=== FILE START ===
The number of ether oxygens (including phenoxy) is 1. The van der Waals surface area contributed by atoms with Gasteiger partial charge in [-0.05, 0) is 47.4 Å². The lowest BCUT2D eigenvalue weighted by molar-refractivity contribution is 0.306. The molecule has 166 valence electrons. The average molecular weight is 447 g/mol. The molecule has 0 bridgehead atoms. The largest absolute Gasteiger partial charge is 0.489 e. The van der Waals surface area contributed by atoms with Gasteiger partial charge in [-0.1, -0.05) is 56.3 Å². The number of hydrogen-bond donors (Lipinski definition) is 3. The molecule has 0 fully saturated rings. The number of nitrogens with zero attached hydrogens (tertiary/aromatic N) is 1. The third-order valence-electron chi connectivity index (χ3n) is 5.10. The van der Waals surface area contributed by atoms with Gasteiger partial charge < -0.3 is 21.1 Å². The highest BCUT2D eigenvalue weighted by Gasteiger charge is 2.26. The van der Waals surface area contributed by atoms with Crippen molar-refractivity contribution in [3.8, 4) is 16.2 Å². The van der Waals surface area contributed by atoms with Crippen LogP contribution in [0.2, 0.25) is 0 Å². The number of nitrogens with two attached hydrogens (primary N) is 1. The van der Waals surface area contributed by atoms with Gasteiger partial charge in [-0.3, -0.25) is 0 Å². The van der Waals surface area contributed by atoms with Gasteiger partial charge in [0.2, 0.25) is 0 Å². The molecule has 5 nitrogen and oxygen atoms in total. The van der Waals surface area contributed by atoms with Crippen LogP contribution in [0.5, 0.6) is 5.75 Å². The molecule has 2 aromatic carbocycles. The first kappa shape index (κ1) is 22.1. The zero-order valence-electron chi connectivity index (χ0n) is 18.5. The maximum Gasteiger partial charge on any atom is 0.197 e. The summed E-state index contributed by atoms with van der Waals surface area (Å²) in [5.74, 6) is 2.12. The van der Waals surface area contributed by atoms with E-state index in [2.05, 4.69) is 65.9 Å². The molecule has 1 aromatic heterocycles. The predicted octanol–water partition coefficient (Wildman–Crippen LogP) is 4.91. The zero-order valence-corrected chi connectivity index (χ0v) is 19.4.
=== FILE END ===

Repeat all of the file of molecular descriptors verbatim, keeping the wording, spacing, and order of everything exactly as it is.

The number of ether oxygens (including phenoxy) is 1. The van der Waals surface area contributed by atoms with Gasteiger partial charge in [-0.05, 0) is 47.4 Å². The lowest BCUT2D eigenvalue weighted by molar-refractivity contribution is 0.306. The molecule has 166 valence electrons. The average molecular weight is 447 g/mol. The molecule has 0 bridgehead atoms. The largest absolute Gasteiger partial charge is 0.489 e. The van der Waals surface area contributed by atoms with Gasteiger partial charge in [-0.1, -0.05) is 56.3 Å². The number of hydrogen-bond donors (Lipinski definition) is 3. The molecule has 0 fully saturated rings. The number of nitrogens with zero attached hydrogens (tertiary/aromatic N) is 1. The third-order valence-electron chi connectivity index (χ3n) is 5.10. The van der Waals surface area contributed by atoms with Gasteiger partial charge < -0.3 is 21.1 Å². The highest BCUT2D eigenvalue weighted by Gasteiger charge is 2.26. The van der Waals surface area contributed by atoms with Crippen molar-refractivity contribution in [3.8, 4) is 16.2 Å². The van der Waals surface area contributed by atoms with Crippen LogP contribution in [0.2, 0.25) is 0 Å². The number of nitrogens with two attached hydrogens (primary N) is 1. The van der Waals surface area contributed by atoms with Gasteiger partial charge in [-0.3, -0.25) is 0 Å². The van der Waals surface area contributed by atoms with Gasteiger partial charge in [0.2, 0.25) is 0 Å². The molecule has 5 nitrogen and oxygen atoms in total. The van der Waals surface area contributed by atoms with Crippen LogP contribution in [0.5, 0.6) is 5.75 Å². The molecule has 2 aromatic carbocycles. The first kappa shape index (κ1) is 22.1. The zero-order valence-electron chi connectivity index (χ0n) is 18.5. The maximum Gasteiger partial charge on any atom is 0.197 e. The summed E-state index contributed by atoms with van der Waals surface area (Å²) in [5.74, 6) is 2.12. The van der Waals surface area contributed by atoms with E-state index in [2.05, 4.69) is 65.9 Å². The molecule has 1 aromatic heterocycles. The predicted octanol–water partition coefficient (Wildman–Crippen LogP) is 4.91. The zero-order valence-corrected chi connectivity index (χ0v) is 19.4.